Discussion Points: Analyzing an Article Activity, Week Four

Prof/ D’s comment: On reading assignments, folks, DIVE DEEP! Don’t skim over the surface just looking for “an answer.” I’m NEVER going to ask you to just provide an answer and to not think about what it means.
Who first published this article? Is this entity a reliable source? Explain why or why not.

List three facts from the article.

Verify each of your three facts and explain how you verified each fact.

Verify: Is the article written in a neutral or biased tone? List specific words, sentences, or phrases that demonstrate its tone.

What words in the quote connote "attacking"?  This is straight forward reportage. The purpose of the follow up press conference was to ascertain why the WH had disseminated misinformation and whether, since this was the first official WH press conference, this was going to be their modus operandi. Bauder is reporting
what Spicer was saying to the people asking him questions. How is that an attack? Where are the loaded words?

Write a brief summary of the article.

Give an example of fake news.
Prof. D. comments: Much fabricated news is originated at parody sites, such as The Onion, and because it is funny, unexpected, or even outrageous, it is likely to be re-Tweeted or posted to FB or other social media. Much fake news is also just malicious in intent and in nature. Nonetheless, people want to believe information that comes to them from friends, family, or others we willingly associate with--without fact-checking on accuracy.  Read this article for a deeper understanding of “confirmation bias” and the degree to which confirmation bias and fake news has impacted our most important election processes: “Why Fake News Is So Incredibly Effective” http://time.com/4583475/fake-news-effective/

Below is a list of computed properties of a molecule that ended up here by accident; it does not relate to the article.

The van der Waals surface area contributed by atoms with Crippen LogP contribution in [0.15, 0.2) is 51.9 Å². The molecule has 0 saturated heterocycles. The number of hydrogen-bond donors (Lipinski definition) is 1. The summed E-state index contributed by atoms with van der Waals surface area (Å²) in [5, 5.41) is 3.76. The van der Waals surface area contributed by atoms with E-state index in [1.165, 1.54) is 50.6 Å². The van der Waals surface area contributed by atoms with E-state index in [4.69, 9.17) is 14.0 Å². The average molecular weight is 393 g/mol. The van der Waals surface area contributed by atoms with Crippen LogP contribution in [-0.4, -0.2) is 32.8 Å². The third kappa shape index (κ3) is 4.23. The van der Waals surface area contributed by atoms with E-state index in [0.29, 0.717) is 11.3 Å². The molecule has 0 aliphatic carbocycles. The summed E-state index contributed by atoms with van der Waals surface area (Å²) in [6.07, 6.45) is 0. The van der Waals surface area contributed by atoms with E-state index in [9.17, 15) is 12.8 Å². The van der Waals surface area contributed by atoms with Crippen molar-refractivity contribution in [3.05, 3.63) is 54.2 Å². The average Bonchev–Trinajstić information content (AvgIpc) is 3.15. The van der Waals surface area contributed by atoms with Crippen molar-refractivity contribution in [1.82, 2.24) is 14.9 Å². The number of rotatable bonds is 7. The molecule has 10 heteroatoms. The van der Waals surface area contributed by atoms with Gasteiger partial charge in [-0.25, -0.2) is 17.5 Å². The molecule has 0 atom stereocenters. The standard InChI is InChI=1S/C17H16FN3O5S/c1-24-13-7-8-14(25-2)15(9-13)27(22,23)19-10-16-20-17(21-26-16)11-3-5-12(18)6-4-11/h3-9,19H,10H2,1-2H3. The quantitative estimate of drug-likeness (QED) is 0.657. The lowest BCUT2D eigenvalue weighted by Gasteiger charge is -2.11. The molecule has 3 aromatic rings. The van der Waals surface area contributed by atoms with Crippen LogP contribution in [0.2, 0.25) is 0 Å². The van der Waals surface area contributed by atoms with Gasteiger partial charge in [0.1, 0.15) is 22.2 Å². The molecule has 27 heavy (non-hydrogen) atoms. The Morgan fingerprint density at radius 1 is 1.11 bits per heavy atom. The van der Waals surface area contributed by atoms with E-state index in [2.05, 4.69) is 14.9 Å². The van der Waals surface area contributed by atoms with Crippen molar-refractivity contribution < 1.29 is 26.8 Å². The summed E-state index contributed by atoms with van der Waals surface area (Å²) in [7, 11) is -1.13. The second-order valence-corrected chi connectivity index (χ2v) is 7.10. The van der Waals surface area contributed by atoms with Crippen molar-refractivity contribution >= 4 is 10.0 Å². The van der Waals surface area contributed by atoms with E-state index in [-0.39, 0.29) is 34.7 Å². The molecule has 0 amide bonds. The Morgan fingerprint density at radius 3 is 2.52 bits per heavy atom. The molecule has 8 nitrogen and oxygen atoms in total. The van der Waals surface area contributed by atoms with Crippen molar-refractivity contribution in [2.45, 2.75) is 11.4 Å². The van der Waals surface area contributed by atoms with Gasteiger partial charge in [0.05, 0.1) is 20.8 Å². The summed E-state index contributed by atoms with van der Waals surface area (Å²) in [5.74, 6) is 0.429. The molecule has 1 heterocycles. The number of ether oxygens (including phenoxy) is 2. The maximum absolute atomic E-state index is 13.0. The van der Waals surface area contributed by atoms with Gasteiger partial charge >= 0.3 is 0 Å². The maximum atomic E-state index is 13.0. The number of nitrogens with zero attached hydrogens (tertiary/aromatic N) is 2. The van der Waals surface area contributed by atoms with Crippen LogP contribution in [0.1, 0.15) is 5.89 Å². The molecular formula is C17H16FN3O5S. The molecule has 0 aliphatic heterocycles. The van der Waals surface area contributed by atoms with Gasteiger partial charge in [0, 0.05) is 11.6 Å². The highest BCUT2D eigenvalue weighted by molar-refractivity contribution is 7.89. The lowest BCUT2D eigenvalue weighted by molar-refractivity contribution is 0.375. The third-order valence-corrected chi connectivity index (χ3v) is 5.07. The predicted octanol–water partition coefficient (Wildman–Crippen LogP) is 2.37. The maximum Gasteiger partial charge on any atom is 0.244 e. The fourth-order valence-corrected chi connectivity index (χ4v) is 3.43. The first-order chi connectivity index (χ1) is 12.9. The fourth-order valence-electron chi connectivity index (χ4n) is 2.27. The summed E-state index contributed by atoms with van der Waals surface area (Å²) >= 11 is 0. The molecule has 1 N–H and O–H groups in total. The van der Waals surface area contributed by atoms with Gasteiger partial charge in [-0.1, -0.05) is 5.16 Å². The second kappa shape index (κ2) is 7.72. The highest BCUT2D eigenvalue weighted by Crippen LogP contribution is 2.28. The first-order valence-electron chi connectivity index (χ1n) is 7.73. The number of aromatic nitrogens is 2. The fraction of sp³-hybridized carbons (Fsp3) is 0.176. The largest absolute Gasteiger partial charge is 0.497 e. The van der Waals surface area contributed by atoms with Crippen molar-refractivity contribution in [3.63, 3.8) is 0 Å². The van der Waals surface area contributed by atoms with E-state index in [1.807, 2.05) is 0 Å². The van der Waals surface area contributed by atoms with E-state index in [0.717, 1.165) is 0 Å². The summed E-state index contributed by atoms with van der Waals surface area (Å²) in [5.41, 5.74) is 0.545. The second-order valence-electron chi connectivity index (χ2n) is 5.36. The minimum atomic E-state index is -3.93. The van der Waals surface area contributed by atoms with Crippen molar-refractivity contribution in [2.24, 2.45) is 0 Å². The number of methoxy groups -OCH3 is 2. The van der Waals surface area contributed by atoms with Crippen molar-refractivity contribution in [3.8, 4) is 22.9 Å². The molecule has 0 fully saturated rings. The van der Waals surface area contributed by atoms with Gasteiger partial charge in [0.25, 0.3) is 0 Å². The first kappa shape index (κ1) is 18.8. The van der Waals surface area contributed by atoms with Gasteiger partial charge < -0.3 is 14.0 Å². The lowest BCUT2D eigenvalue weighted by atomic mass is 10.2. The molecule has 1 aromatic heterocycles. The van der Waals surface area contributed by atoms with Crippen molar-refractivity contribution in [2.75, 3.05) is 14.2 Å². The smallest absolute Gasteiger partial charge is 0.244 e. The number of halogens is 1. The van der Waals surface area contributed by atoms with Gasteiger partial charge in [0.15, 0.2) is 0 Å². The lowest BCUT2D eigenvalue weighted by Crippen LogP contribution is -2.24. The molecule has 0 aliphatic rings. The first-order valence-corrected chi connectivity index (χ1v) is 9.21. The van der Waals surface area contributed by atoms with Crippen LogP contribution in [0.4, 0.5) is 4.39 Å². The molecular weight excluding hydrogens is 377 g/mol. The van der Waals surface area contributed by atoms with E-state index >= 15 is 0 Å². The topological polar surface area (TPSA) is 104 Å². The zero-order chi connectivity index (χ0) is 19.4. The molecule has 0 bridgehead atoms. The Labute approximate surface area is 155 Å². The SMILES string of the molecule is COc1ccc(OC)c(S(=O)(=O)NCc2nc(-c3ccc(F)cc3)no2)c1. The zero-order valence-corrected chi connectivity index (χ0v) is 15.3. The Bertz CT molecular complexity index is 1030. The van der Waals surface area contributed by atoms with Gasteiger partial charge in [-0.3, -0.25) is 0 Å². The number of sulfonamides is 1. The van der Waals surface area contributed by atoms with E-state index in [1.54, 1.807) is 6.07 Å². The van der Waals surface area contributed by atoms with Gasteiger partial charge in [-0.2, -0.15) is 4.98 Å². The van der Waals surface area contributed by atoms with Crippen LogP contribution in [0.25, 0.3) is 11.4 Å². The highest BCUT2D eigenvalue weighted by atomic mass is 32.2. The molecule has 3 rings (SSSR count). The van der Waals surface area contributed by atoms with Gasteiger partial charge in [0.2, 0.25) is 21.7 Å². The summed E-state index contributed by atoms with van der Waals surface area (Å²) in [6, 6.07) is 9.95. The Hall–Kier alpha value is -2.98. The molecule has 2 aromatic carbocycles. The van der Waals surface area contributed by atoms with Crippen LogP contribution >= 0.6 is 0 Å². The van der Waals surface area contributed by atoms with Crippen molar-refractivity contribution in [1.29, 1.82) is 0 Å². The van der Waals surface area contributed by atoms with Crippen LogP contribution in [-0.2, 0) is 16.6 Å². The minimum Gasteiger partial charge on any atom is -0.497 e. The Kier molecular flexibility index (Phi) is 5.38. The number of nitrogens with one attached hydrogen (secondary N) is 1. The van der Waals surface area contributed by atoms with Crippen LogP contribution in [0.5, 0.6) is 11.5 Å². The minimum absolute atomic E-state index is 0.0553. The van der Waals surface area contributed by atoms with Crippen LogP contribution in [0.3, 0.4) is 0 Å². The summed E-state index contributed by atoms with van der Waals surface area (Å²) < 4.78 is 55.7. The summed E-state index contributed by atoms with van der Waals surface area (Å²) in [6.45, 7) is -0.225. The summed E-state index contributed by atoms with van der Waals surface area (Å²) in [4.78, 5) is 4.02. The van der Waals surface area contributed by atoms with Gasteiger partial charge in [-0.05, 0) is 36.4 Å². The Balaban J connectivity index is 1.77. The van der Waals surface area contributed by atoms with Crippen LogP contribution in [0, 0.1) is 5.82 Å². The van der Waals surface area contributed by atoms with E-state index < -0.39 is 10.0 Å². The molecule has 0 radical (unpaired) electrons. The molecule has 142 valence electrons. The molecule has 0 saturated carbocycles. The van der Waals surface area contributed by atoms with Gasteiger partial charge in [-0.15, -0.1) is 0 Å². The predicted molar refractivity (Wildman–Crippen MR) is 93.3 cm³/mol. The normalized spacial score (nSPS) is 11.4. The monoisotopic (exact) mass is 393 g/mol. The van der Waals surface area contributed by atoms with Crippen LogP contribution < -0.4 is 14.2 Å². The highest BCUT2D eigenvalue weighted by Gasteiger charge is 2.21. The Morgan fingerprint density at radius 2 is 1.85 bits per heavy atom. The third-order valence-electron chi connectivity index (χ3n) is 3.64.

Non-facts from the article:

Additional discussion questions: